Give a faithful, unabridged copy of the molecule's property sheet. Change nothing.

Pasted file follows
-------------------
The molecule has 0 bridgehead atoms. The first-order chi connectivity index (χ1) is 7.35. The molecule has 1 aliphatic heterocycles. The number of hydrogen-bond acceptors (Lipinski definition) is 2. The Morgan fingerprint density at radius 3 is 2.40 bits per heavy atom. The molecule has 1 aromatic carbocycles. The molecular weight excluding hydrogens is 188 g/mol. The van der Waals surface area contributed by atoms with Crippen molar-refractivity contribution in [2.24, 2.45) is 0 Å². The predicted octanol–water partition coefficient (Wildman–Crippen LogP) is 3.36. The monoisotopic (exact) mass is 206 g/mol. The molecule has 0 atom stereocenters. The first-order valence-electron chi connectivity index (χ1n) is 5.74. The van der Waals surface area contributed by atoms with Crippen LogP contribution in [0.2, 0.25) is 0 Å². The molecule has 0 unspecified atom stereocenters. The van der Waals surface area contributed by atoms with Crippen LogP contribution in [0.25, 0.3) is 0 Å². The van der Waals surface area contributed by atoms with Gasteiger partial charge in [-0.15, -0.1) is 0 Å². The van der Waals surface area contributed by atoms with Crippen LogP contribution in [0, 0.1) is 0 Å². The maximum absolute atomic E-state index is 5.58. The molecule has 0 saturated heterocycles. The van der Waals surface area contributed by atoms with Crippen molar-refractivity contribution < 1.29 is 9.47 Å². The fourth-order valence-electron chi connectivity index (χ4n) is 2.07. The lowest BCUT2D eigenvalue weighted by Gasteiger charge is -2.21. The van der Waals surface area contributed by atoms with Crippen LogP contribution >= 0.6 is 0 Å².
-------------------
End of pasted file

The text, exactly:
The molecule has 0 bridgehead atoms. The first-order chi connectivity index (χ1) is 7.35. The molecule has 1 aliphatic heterocycles. The number of hydrogen-bond acceptors (Lipinski definition) is 2. The Morgan fingerprint density at radius 3 is 2.40 bits per heavy atom. The molecule has 1 aromatic carbocycles. The molecular weight excluding hydrogens is 188 g/mol. The van der Waals surface area contributed by atoms with Crippen molar-refractivity contribution in [2.24, 2.45) is 0 Å². The predicted octanol–water partition coefficient (Wildman–Crippen LogP) is 3.36. The monoisotopic (exact) mass is 206 g/mol. The molecule has 0 atom stereocenters. The first-order valence-electron chi connectivity index (χ1n) is 5.74. The van der Waals surface area contributed by atoms with Crippen LogP contribution in [0.2, 0.25) is 0 Å². The molecule has 0 unspecified atom stereocenters. The van der Waals surface area contributed by atoms with Crippen LogP contribution in [0.25, 0.3) is 0 Å². The van der Waals surface area contributed by atoms with Gasteiger partial charge in [-0.15, -0.1) is 0 Å². The van der Waals surface area contributed by atoms with Crippen LogP contribution in [0, 0.1) is 0 Å². The maximum absolute atomic E-state index is 5.58. The molecule has 0 saturated heterocycles. The van der Waals surface area contributed by atoms with Crippen molar-refractivity contribution < 1.29 is 9.47 Å². The fourth-order valence-electron chi connectivity index (χ4n) is 2.07. The lowest BCUT2D eigenvalue weighted by Gasteiger charge is -2.21. The van der Waals surface area contributed by atoms with Crippen LogP contribution >= 0.6 is 0 Å².